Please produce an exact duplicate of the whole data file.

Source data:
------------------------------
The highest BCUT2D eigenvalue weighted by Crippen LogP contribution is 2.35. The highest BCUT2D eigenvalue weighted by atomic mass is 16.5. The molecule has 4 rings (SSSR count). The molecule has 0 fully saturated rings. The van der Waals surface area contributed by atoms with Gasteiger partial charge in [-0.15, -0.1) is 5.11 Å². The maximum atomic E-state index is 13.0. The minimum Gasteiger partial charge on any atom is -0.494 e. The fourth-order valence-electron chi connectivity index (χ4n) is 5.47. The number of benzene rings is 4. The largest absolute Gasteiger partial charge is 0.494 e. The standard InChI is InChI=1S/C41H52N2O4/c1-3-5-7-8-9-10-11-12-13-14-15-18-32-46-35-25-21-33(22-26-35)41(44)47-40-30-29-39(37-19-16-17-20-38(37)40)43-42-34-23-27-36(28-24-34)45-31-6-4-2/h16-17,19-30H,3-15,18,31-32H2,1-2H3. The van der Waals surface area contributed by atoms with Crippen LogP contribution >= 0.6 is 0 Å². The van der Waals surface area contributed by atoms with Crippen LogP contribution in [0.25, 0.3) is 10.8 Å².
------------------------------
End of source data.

The highest BCUT2D eigenvalue weighted by Crippen LogP contribution is 2.35. The highest BCUT2D eigenvalue weighted by atomic mass is 16.5. The molecule has 4 rings (SSSR count). The molecule has 0 fully saturated rings. The van der Waals surface area contributed by atoms with Gasteiger partial charge in [-0.15, -0.1) is 5.11 Å². The maximum atomic E-state index is 13.0. The minimum Gasteiger partial charge on any atom is -0.494 e. The fourth-order valence-electron chi connectivity index (χ4n) is 5.47. The number of benzene rings is 4. The largest absolute Gasteiger partial charge is 0.494 e. The standard InChI is InChI=1S/C41H52N2O4/c1-3-5-7-8-9-10-11-12-13-14-15-18-32-46-35-25-21-33(22-26-35)41(44)47-40-30-29-39(37-19-16-17-20-38(37)40)43-42-34-23-27-36(28-24-34)45-31-6-4-2/h16-17,19-30H,3-15,18,31-32H2,1-2H3. The van der Waals surface area contributed by atoms with Crippen LogP contribution >= 0.6 is 0 Å². The van der Waals surface area contributed by atoms with Crippen LogP contribution in [0.25, 0.3) is 10.8 Å².